Pap asks, "Jazz, what did you choose?"


Sol is (almost) my Pap’s equal when it comes to easygoing. That's why their rapport is strong. "Ooooo," he says. "Bold move, young lady. Guess Jermaine wasn't expecting that, eh?"

He’s not wrong. I want to leave.

"Pap, can we… ?"

"Sure thing. Thanks for hosting, Sol, DiDi. I'll ring ya later. Let's go, sweet." Pap empties the final millilitres from his beer bottle and we depart. Once we're outside Pap pulls me close, wraps an arm around my shoulder, whispers like there’s a conspiracy afoot, "Stateless?"

I nod. We walk a while in silence.

When it comes to choosing citizenship, the distribution is well known. Most people are Inertia kids. Like Main, they opt to stay in their native land. Failing that, people select bell-states. Affluent, developed nations where secure, stable existences are the norm. There's also a wilder minority that select tail-states. They seek out less developed nations with less constraints, greater diversity, and more uncertainty.

However, it's possible to go Stateless, to not select citizenship. Instead of a decade in one place, Stateless spend ten individual years in ten different places. Their destinations are part-random and part-dependent on worldwide quotas, though they do get to choose one state to definitely visit and one to definitely avoid. Stateless are not granted the privileges and rights of traditional citizens. Instead, they have more geographical optionality, and more economic optionality too; certain states encourage or inhibit different industries, and the Stateless can go where they want, when they want, for different reasons.

The Stateless are sought after, valuable, often well-rewarded but often not that well-regarded. They are agents of changes and harbingers of exploitation. They affirm freedom at the cost of loyalty. They are the pollen that floats on the wind above the thoroughly rooted forests of the world.

Now tears are rolling down my cheeks. Walking down the Av with Pap's arm around me, I can feel all that I'm abandoning in my throat, in my gut.

Pap stops walking and turns me to face him, squats on his haunches. "You know this is okay, don't you?"

My words tumble out and tangle together. "Main didn't know. I didn't, couldn't tell him. He thought — you and Ma — I couldn’t. Sol-DiDi-nobody gets-How-can-I?-What-if-I."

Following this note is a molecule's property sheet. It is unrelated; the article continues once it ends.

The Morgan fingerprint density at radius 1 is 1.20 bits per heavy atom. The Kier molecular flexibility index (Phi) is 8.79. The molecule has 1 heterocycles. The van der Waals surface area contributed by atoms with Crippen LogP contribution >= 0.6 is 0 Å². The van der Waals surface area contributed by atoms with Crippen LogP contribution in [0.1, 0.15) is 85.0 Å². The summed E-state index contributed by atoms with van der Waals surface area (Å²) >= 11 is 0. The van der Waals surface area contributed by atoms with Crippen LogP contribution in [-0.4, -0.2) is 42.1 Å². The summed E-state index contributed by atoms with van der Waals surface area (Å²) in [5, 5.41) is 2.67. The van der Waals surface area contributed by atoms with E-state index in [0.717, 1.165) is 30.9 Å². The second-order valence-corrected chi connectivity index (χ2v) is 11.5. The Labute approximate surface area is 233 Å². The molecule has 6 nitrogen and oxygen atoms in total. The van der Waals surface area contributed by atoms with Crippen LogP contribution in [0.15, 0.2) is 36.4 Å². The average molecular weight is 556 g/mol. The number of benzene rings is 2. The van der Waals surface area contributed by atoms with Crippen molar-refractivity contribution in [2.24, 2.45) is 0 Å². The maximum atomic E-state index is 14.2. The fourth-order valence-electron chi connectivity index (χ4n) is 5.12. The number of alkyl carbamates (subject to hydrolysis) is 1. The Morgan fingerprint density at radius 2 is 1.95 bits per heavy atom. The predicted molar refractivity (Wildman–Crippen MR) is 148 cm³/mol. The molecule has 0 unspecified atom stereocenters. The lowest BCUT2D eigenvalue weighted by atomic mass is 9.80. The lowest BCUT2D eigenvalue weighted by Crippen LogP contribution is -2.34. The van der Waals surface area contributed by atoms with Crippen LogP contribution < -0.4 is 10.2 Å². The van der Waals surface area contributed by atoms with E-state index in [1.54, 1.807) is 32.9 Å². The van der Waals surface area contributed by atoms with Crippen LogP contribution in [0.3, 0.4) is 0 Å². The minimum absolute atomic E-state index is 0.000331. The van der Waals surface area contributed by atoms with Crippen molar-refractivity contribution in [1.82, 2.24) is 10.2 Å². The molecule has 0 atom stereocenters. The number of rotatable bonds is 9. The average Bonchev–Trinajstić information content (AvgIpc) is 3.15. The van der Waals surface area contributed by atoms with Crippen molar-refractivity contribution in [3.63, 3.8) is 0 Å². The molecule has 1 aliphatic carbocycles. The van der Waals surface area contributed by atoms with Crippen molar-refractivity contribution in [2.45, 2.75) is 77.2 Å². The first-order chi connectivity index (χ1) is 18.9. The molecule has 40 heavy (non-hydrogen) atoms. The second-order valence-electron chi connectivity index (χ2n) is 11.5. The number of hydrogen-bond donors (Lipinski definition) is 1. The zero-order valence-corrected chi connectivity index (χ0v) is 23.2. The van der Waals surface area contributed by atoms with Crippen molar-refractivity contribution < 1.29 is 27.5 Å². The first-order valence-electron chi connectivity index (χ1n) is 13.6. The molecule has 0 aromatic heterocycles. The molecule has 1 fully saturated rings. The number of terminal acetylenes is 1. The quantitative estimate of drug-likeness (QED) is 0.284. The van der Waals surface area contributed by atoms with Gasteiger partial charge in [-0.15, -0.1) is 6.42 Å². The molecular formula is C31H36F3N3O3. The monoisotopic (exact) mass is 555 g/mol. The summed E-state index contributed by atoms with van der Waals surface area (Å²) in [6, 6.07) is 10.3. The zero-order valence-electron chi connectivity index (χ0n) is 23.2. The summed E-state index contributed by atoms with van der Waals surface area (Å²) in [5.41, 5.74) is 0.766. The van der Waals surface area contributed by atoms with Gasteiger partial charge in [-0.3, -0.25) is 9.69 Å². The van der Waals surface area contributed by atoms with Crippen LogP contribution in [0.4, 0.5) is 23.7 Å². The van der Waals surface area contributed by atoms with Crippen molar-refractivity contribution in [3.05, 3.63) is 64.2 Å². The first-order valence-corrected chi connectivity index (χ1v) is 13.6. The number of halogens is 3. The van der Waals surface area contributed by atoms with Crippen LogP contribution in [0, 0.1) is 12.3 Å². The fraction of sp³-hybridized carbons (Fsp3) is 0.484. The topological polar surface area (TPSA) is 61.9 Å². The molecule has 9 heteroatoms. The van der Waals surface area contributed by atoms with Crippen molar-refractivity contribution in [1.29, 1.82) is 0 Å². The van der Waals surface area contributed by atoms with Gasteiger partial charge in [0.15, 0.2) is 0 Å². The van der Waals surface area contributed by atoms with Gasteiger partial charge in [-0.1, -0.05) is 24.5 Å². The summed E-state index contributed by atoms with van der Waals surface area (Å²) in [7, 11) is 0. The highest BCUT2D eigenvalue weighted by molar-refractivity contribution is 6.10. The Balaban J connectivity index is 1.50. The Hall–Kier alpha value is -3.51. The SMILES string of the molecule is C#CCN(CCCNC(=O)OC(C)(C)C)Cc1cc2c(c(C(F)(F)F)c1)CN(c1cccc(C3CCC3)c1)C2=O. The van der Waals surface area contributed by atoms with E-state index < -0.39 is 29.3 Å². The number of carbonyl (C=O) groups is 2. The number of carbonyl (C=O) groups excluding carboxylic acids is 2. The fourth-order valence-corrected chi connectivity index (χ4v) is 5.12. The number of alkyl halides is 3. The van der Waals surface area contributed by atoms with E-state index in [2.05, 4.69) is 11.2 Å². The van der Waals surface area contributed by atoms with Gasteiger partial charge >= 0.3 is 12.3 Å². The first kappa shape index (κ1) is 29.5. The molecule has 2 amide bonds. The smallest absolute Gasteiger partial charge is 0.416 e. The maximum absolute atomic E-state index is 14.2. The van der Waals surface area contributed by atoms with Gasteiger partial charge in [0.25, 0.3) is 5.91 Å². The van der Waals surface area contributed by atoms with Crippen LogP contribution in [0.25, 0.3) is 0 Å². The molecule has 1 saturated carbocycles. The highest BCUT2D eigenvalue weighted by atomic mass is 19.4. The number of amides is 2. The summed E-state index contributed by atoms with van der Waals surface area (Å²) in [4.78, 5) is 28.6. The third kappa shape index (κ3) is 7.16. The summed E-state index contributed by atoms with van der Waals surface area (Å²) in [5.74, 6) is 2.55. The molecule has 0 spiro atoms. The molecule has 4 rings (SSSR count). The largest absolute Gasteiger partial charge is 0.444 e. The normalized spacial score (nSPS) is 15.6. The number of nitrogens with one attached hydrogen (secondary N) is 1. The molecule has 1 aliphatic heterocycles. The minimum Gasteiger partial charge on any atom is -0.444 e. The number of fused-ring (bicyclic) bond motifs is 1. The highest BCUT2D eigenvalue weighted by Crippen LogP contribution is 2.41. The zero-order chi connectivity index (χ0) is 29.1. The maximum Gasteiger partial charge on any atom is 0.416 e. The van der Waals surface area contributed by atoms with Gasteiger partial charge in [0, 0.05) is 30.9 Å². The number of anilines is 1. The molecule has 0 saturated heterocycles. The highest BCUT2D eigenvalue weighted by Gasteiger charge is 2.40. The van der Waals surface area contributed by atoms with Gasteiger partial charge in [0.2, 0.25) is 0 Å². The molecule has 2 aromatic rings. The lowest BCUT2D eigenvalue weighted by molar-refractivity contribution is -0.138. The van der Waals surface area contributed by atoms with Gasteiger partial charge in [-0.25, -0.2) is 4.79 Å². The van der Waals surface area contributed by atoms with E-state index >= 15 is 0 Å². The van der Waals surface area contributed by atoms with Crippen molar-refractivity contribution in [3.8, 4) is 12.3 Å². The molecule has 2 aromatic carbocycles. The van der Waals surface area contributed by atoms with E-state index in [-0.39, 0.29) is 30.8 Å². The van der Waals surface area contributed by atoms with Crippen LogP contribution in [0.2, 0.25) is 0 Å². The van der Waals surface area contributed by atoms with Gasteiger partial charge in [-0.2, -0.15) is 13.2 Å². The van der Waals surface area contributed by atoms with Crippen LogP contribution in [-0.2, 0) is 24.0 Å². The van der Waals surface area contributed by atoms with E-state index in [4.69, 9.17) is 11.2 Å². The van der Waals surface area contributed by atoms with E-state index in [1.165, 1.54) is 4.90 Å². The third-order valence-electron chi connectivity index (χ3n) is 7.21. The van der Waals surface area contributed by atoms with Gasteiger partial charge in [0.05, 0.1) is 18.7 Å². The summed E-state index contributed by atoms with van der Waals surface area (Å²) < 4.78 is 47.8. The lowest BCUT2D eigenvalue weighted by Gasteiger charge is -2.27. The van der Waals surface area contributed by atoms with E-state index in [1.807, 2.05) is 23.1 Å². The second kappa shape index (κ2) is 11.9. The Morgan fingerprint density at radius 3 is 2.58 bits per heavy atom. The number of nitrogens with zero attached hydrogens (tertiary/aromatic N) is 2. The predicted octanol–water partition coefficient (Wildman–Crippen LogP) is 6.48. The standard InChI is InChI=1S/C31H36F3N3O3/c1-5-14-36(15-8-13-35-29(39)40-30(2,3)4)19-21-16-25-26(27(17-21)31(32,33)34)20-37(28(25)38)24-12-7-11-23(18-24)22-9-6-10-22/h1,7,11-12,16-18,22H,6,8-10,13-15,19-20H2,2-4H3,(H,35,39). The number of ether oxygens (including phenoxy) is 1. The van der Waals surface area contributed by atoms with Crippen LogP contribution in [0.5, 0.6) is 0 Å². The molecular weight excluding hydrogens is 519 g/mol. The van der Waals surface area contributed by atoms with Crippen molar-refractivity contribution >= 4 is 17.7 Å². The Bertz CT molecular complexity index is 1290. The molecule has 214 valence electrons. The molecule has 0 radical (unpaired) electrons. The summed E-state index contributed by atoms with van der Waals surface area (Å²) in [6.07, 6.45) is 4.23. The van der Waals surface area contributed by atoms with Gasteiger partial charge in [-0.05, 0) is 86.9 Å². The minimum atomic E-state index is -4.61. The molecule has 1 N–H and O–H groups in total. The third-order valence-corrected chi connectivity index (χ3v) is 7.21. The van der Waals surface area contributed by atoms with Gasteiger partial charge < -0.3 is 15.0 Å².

"Shh, shh. I know what he thought, Jazz." Pap cups my cheek with his hand and halts the tears surging down my cheek. "Main will come around. Sol and DiDi understand. So do your Ma and I."

Looking at the ground, I know Pap is right but I don't believe him. Or I do, but I don’t want to. Main is suffering because of me. It's only right that I inflict some suffering upon myself.

"Right," says Pap. He raises my chin with his other hand and not-so-gently pats my face. His smirk makes me grin back, reluctantly. "Tonight, we're out. We'll surprise Ma at work and then head to the North Bank."

"No," I say.


I remove Pap's hands with my own. I love walking the Thames, especially in the summer. But I don't want to do that. Not now. "No."


"Can we stay in? Can you cook up something for me and Ma?"

"Can you spend ten years in ten different places and stay sane?"

Anyone else, it'd be too soon. But this is Pap. He gets a pass.

I nod. More meek, less sure than usual. Pap stands up, bumps my shoulder with his palm. I semi-stumble.

"Let's go, heartbreaker. Homeward bound."

I resist the urge to tap Pap's ankle with my toe and trip him as he starts off.

We walk back down the Av in silence. Pap's strolling a little ahead, in his element. I pull my phone, open the Stream, switch to my primary alt-account, do a quick scroll. My mutuals — also alts, also my age, but hailing from who-knows-where — are screaming about their selections. I post mine.

With the back of my left hand I remove the remnants of smudged tears from my cheek. With my right thumb I switch to Messenger and type out a message: I still love you. I send it to Main, sleep and pocket my phone, then scuttle to catch up with Pap. I take his hand in mine. He doesn't look back at me, just keeps striding and swinging his arms.